The Vatican’s crisis response strategy needs help…

Yesterday concluded a three-day media communications conference at Santa Croce in Rome. Wall Street Journal reporter Stacey Meichtry has a mostly fair assessment of the challenge the Church faces in responding to the crisis.

Meichtry makes some important points — namely, that the church’s response to the crisis is bound to be decentralized. Bishops cannot meddle in each others’ dioceses, and Pope Benedict — who has formal authority —  must respect the autonomy of individual bishops in deciding how to implement directives.

Moreover, the Church herself is decentralized. People live out their faith in their local communities, under the direction of the local bishops, who are meant to pastor their flocks.

The overall consensus at the end of the conference was that the Vatican lacks a strategy, fails in telling its own bad news, has not decided on a clear message, and is constrained to defend itself. The official Vatican spokesman does at least three jobs and does not have regular contact with Pope Benedict. In short, the Church’s mode in trying to respond to the crisis is akin to plugging a hole in a dike with your thumb.

Naturally, people look for someone to blame for the crisis — usually the pope. But this is unfair. In fact, “blame” for the failure is as decentralized as the Church itself.

Certainly there is a failure on the part of the Curia. Clerics who are inculturated into the world of the Vatican are often out of touch with the reality of life for the ordinary lay faithful. Many have never worked in the world and don’t understand it. It’s simply undeniable that there’s a curial culture that has allowed for cover-ups and an overall lack of communication from the Vatican itself. This is (very slowly) changing as more lay people are brought in to work at the Vatican.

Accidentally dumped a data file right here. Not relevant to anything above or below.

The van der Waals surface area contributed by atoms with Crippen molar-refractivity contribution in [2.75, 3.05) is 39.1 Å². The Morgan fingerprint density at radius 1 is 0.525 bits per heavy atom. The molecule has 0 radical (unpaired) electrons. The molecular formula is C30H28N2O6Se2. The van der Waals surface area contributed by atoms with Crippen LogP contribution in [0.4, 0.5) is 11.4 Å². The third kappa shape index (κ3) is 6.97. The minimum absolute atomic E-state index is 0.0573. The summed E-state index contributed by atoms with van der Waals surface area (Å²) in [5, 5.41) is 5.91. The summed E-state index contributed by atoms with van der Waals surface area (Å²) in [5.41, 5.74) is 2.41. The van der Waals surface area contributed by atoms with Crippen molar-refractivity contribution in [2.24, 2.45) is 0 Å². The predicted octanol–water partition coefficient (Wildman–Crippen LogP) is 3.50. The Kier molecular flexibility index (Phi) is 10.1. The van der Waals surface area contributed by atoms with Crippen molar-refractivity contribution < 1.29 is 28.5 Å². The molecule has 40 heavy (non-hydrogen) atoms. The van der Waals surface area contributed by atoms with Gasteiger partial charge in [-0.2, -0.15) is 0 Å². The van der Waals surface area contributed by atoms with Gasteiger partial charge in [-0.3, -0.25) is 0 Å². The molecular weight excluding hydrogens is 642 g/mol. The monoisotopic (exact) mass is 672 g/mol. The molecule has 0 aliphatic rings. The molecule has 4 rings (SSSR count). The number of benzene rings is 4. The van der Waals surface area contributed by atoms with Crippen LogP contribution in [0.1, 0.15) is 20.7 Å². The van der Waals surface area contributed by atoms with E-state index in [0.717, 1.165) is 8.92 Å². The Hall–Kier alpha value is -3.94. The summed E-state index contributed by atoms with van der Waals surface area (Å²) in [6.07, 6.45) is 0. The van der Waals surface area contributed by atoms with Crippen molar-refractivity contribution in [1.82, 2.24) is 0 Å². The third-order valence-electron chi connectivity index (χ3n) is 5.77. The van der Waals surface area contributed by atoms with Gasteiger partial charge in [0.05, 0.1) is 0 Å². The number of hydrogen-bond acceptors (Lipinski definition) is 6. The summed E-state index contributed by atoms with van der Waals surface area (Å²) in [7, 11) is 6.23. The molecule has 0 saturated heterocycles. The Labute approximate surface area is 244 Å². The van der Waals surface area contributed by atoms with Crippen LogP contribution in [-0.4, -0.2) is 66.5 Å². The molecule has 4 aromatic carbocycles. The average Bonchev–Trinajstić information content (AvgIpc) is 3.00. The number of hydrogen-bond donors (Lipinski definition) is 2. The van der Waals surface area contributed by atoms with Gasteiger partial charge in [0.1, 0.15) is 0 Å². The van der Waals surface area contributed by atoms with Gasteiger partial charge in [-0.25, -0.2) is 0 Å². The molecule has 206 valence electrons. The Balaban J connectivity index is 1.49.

It is now widely expected that the June 9-11 conference concluding the Year for Priests in Rome will provide the occasion for Benedict to make a formal mea culpa. But even if this comes to pass, wounds caused by the crisis will not be healed immediately. Individuals within the Church have betrayed the trust of the flock they’re supposed to protect, and that won’t be soon forgotten.

 

By

Irene Lagan is the general manager of Guadalupe Radio in Washington, DC. She is a former collaborator for the English language section of Vatican Radio, has written for several publications, and holds a Masters degree in philosophy. She served as managing editor at the National Catholic Bioethics Center while in Boston, and has been published in Ethics & Medics, the National Catholic Register, Zenit, Franciscan Way, the Arlington Catholic Herald, and The Boston Globe. In addition, she has taught university students as an adjunct professor and has consulted in the area of communications and development for non-profit organizations.

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